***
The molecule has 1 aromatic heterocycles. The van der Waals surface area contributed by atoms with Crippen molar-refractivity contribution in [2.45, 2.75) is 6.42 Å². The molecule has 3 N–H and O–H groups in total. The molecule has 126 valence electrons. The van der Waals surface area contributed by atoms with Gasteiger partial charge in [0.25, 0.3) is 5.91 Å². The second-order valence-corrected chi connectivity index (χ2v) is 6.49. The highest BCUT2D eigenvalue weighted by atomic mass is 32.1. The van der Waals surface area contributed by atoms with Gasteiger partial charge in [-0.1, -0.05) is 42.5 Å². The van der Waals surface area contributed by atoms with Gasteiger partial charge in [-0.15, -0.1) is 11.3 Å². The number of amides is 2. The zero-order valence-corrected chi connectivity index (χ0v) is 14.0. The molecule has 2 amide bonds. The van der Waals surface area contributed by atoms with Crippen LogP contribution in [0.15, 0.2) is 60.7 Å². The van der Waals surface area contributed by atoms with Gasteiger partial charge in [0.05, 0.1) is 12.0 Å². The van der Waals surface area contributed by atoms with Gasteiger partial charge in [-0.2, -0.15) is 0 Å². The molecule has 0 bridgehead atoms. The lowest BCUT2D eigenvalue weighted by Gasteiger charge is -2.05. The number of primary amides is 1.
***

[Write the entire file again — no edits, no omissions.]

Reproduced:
The molecule has 1 aromatic heterocycles. The van der Waals surface area contributed by atoms with Crippen molar-refractivity contribution in [2.45, 2.75) is 6.42 Å². The molecule has 3 N–H and O–H groups in total. The molecule has 126 valence electrons. The van der Waals surface area contributed by atoms with Gasteiger partial charge in [0.25, 0.3) is 5.91 Å². The second-order valence-corrected chi connectivity index (χ2v) is 6.49. The highest BCUT2D eigenvalue weighted by atomic mass is 32.1. The van der Waals surface area contributed by atoms with Gasteiger partial charge in [-0.1, -0.05) is 42.5 Å². The van der Waals surface area contributed by atoms with Gasteiger partial charge in [-0.15, -0.1) is 11.3 Å². The number of amides is 2. The zero-order valence-corrected chi connectivity index (χ0v) is 14.0. The molecule has 2 amide bonds. The van der Waals surface area contributed by atoms with Crippen LogP contribution in [0.15, 0.2) is 60.7 Å². The van der Waals surface area contributed by atoms with Gasteiger partial charge in [0.05, 0.1) is 12.0 Å². The van der Waals surface area contributed by atoms with Gasteiger partial charge in [-0.2, -0.15) is 0 Å². The molecule has 0 bridgehead atoms. The lowest BCUT2D eigenvalue weighted by Gasteiger charge is -2.05. The number of primary amides is 1.